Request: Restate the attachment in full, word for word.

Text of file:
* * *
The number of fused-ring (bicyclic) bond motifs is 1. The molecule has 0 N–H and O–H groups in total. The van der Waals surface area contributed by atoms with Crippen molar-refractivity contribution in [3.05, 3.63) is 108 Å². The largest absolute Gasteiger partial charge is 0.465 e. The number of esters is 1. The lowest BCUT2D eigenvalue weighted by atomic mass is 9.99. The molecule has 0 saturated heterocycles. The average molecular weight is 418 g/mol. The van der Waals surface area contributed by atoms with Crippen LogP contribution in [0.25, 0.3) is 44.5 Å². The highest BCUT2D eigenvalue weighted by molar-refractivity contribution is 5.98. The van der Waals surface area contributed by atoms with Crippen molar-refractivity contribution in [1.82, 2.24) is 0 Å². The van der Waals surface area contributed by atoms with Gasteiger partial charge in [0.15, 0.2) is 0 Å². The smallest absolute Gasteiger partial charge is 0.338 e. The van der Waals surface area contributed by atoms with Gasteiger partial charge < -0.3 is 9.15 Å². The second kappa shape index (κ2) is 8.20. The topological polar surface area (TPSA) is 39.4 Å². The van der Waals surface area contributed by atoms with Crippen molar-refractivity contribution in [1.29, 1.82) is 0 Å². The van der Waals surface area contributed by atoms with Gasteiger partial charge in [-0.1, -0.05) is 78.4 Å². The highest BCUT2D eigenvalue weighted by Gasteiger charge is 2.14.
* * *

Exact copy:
The number of fused-ring (bicyclic) bond motifs is 1. The molecule has 0 N–H and O–H groups in total. The van der Waals surface area contributed by atoms with Crippen molar-refractivity contribution in [3.05, 3.63) is 108 Å². The largest absolute Gasteiger partial charge is 0.465 e. The number of esters is 1. The lowest BCUT2D eigenvalue weighted by atomic mass is 9.99. The molecule has 0 saturated heterocycles. The average molecular weight is 418 g/mol. The van der Waals surface area contributed by atoms with Crippen LogP contribution in [0.25, 0.3) is 44.5 Å². The highest BCUT2D eigenvalue weighted by molar-refractivity contribution is 5.98. The van der Waals surface area contributed by atoms with Crippen molar-refractivity contribution in [1.82, 2.24) is 0 Å². The van der Waals surface area contributed by atoms with Gasteiger partial charge in [0.15, 0.2) is 0 Å². The smallest absolute Gasteiger partial charge is 0.338 e. The van der Waals surface area contributed by atoms with Gasteiger partial charge < -0.3 is 9.15 Å². The second kappa shape index (κ2) is 8.20. The topological polar surface area (TPSA) is 39.4 Å². The van der Waals surface area contributed by atoms with Crippen molar-refractivity contribution in [1.29, 1.82) is 0 Å². The van der Waals surface area contributed by atoms with Gasteiger partial charge in [-0.1, -0.05) is 78.4 Å². The highest BCUT2D eigenvalue weighted by Gasteiger charge is 2.14.